Pursue the Impossible
The Power of Chasing Your Deepest Longings through Intentional Living
Keywords: purpose, values, vision, identity, habits, self-discovery, community, daily choices, self-reflection, personal development.
Do you feel overwhelmed by the busyness of everyday life? Perhaps you forgot that you are a hero mid-journey? It’s time to press pause and consider the bigger, deeper stuff that stirs your soul.
Contrary to popular belief, it’s precisely because life feels so full that we need to prioritize intentional living.
It’s even more effective to do start this journey with a community of like-minded individuals who support each other in their pursuit of a more meaningful life.
Let me share my own experience with you. This past weekend, my family had three birthday parties, eight water polo games, one soccer match, and a movie to attend. On top of that, there was house cleaning and several outings to manage. It’s no wonder life feels full sometimes. Despite the full schedule, I was able to carve out time for daily exercise, devotion, healthy meals, and one-on-one conversations with my loved ones. More than that, I wore the weekend differently than I would have years ago. I transitioned through activities while remaining present with my family. Patience overran stress and pressure. And I experience this thriving posture far more frequently each passing year.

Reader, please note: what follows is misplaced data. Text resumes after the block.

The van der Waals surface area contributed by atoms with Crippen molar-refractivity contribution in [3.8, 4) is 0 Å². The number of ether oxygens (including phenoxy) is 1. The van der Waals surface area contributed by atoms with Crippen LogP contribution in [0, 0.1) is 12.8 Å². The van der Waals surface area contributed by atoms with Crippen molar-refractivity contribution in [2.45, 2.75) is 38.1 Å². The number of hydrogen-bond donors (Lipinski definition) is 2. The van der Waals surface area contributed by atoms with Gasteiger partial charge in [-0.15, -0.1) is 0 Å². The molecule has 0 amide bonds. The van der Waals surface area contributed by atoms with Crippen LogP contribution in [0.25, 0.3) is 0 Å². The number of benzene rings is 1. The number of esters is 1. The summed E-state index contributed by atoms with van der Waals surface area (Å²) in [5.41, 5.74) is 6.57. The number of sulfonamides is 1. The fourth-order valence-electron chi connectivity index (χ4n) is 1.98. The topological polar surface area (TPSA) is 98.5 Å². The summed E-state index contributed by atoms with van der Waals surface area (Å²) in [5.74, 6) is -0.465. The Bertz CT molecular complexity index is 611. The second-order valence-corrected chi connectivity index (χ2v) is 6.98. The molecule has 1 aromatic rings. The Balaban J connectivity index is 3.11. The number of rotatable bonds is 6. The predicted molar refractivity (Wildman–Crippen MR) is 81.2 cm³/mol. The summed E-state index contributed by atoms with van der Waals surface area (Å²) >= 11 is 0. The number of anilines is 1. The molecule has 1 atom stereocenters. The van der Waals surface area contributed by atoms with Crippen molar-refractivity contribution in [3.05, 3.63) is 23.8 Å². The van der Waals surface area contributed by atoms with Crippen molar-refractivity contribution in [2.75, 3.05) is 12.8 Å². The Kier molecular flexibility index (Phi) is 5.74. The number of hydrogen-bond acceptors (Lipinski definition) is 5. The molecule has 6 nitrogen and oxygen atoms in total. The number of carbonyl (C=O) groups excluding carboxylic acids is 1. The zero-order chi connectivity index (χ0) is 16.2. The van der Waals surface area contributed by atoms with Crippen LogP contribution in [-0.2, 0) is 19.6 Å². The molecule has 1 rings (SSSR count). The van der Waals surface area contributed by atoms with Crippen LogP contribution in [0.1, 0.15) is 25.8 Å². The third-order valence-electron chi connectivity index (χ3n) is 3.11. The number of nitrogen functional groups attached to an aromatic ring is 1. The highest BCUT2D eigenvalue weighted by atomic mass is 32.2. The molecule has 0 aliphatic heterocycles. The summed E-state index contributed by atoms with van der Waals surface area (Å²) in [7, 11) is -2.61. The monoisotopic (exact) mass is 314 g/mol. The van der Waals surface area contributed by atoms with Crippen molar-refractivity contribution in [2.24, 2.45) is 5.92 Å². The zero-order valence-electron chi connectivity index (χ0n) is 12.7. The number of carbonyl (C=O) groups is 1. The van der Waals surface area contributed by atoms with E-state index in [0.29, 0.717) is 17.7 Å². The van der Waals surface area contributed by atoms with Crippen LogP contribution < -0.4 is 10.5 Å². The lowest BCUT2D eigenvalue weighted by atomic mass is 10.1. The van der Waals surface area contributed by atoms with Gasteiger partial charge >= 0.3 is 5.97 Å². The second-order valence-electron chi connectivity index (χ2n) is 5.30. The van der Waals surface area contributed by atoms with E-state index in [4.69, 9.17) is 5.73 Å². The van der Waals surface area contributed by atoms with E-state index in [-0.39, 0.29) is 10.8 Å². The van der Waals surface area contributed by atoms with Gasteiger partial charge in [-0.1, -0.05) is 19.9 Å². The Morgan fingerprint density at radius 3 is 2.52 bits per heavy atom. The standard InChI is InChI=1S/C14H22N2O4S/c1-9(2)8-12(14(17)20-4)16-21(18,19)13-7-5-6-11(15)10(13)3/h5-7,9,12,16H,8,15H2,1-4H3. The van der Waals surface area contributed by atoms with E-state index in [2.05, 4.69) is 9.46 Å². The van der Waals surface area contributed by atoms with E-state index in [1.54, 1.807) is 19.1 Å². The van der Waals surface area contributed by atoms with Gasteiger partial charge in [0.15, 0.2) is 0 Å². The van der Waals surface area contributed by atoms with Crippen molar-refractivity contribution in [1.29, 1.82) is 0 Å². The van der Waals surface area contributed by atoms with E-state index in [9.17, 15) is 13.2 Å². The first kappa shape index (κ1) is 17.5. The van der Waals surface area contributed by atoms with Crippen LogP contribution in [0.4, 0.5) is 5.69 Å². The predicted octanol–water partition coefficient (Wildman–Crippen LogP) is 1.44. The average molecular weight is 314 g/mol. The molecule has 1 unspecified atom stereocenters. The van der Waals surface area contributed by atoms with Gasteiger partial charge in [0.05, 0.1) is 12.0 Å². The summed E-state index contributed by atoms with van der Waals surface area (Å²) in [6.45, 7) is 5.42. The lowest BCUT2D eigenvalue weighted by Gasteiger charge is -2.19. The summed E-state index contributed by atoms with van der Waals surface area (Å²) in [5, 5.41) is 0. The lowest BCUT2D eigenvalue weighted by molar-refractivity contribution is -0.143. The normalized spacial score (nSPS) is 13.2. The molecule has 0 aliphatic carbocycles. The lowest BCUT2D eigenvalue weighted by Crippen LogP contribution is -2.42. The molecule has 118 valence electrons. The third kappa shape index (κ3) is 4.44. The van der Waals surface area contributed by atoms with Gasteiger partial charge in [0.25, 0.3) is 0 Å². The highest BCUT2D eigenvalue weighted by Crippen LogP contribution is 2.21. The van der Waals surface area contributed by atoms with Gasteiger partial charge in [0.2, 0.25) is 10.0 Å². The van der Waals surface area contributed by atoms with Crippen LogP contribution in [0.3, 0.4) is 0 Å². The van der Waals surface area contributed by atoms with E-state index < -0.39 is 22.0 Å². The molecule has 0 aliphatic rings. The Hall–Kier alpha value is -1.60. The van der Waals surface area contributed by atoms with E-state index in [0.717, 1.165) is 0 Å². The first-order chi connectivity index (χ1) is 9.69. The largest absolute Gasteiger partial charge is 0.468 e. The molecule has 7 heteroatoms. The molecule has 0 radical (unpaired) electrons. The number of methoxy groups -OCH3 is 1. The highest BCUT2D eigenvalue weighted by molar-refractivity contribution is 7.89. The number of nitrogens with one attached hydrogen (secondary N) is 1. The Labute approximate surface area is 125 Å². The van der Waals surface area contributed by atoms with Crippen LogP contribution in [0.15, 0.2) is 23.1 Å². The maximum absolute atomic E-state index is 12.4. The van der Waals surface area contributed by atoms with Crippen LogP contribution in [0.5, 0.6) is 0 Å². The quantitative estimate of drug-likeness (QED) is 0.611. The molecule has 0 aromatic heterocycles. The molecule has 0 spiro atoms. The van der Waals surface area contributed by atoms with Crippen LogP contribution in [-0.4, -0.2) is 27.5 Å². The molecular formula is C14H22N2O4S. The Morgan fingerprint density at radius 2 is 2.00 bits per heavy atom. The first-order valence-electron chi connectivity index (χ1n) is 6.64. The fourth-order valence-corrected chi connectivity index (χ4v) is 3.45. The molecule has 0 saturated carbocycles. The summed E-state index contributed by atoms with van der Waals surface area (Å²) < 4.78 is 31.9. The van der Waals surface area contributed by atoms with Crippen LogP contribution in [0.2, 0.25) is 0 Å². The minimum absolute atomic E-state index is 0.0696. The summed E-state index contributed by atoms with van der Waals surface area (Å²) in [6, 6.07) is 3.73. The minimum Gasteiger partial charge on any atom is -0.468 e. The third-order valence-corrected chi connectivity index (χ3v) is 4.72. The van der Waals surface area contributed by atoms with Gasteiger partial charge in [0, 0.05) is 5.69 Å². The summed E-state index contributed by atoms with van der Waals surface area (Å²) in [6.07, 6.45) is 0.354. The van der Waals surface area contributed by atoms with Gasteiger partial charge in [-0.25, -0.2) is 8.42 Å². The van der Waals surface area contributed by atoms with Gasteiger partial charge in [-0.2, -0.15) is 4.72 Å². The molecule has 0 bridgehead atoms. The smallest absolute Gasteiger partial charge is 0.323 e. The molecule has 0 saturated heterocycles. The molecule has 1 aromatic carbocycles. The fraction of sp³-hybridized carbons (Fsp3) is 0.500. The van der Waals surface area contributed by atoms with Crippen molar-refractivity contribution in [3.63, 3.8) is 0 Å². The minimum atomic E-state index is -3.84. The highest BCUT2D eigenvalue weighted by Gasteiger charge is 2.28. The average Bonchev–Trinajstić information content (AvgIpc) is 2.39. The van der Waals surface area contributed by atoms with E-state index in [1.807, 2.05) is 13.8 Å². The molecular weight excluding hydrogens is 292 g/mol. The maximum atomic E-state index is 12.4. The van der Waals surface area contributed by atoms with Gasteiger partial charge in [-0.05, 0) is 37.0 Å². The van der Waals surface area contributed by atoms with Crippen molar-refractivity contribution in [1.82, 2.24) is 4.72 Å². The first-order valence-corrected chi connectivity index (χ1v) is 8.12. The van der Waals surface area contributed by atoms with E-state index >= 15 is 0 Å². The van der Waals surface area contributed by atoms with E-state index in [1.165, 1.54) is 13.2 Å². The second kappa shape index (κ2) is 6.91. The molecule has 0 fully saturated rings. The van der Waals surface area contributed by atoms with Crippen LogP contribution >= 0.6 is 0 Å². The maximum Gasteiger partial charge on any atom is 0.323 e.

Don’t be fooled. I didn’t just add these actions to a to-do list and then cross them off. I didn’t summon supernatural willpower. There’s no calendar app that moved me into intentional living. My weekend simply offers an example of healthy rhythms — my collection of daily choices that turned to habit over time and now happen almost naturally. These habits free me to be more present — to my family and myself — as I lean into my values and longings.
Living intentionally is not one magical decision. It is thousands of little decisions that all line up, each moment, with the broader pursuit to which I have already decided to give myself. In the early stage — when the deciding is loosely held, it will feel daunting. But, the journey toward your deepest longings is worth pursuing. Getting clear about who you are and who you want to become — clarifying your driving values — these decisions will help you commit to living bigger, loving deeper, and continuing to do what matters most.
Dallas Willard spells this out in Renovation of the Heart with his “reliable pattern” for pursuing what matters most — VIM: Vision, Intention, and Means. He argues that lasting change occurs when your aim, motivation, and habits all line up. Living intentionally requires this kind of focused alignment — getting clear about your driving values, who you want to become, and what it will really take to get there.
Let your deepest longings serve as guides — urging you toward a worthwhile destination where you become who you were meant to be, and you experience life as you imagine it could be experienced.
We pursue the impossible with intention because we hope deeply that our longings call us someplace real.
Why hope for your longings to be fulfilled?
With all the disappointment in life, why pursue something as unlikely as fulfilled longings?